1966: Ford Changes Things Up

1965 vs 1966 Mustang comparison with text overlay that says 'Read More'

Ford made some cosmetic changes to the 1966 Mustang, setting it apart from the previous year. It featured a new grille with chrome edges and horizontal inserts instead of the honeycomb pattern. There were no longer horizontal and vertical bars around the running horse logo. Ford changed the quarter panel Mustang emblems to feature the tri-bar logo behind the horse.

A five-gauge instrument cluster was added to the interior to further separate it from its Falcon roots. There were an incredible amount of options, with 34 varieties of interior colors and styles. The 1966 Mustang also featured three-fingered rear quarter panels and backup lights.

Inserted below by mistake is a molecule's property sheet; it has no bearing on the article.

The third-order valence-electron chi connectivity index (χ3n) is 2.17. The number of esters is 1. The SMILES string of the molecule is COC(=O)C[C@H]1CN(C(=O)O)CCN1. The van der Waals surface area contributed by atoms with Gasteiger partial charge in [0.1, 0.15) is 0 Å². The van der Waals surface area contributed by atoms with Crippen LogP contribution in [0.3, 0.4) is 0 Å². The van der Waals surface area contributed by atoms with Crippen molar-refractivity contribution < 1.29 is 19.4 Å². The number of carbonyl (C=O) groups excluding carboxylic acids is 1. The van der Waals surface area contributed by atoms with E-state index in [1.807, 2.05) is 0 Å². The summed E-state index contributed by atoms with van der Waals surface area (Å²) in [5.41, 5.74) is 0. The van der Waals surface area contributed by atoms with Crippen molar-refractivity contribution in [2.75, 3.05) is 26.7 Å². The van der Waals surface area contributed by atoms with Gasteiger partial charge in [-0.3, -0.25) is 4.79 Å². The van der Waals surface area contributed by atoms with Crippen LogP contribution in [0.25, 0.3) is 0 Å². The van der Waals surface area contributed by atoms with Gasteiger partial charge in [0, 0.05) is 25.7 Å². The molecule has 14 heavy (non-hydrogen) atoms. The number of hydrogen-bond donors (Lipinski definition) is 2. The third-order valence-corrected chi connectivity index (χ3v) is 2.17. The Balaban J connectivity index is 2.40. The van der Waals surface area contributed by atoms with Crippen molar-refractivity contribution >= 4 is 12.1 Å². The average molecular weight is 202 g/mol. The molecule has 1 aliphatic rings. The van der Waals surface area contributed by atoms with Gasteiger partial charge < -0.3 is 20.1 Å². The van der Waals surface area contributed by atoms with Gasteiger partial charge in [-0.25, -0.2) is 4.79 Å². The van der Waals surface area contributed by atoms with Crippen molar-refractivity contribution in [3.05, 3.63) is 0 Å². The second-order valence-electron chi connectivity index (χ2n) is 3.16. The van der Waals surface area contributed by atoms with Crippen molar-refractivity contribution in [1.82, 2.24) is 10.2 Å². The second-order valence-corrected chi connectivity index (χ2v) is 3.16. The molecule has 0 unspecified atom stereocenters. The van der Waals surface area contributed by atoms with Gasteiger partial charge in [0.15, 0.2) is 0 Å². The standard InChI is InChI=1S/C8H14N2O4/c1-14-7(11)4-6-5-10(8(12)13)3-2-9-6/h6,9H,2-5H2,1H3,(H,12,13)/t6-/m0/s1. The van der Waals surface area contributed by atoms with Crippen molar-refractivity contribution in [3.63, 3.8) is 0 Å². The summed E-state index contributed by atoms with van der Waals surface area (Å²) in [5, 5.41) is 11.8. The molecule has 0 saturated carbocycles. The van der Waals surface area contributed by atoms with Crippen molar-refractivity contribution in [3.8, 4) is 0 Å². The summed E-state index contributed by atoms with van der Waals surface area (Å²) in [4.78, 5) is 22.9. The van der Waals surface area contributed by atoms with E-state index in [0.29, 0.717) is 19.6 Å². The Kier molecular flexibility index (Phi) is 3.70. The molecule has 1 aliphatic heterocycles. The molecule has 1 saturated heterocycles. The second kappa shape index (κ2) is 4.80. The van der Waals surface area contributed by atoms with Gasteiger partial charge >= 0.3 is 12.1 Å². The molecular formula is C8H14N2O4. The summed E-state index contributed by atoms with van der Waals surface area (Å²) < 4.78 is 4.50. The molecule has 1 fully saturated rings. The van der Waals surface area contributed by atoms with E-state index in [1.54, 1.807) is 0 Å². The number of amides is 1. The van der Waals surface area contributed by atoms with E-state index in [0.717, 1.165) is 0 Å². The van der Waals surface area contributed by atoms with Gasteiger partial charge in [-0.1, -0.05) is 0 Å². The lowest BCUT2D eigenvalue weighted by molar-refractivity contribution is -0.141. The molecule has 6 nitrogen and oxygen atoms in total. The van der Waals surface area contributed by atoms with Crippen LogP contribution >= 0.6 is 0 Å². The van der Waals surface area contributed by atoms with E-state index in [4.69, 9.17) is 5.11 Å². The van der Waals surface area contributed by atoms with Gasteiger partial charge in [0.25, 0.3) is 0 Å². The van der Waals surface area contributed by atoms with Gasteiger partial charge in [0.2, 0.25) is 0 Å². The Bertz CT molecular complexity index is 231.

Mustang Sales Reach One Million

The 1966 Mustang had a base cost of $2,522, which comes to just over $20,000 after adjusting for inflation. Ford sold its one millionth Mustang in March 1966, quite an impressive feat after barely two years of production.

Ford also introduced a new variant of the Mustang, the High Country Special, which lasted until 1968. Developed as a special promotion for the Colorado area, the High Country Mustang has special exterior colors and a triangle “HCS” emblem.

The Mustang Becomes a Rental Car

Hertz rental car company wanted in on the Mustang game, purchasing 1,001 Shelby GT350 Mustangs. Known as the GT350H, these Mustangs were available to rent in several locations across the country. This became known as the “Rent-a-Racer” initiative and appealed to weekend drag racers.

1967: The Mustang’s First Restyling

1966 vs 1967 Mustang comparison with text overlay that says 'Read More'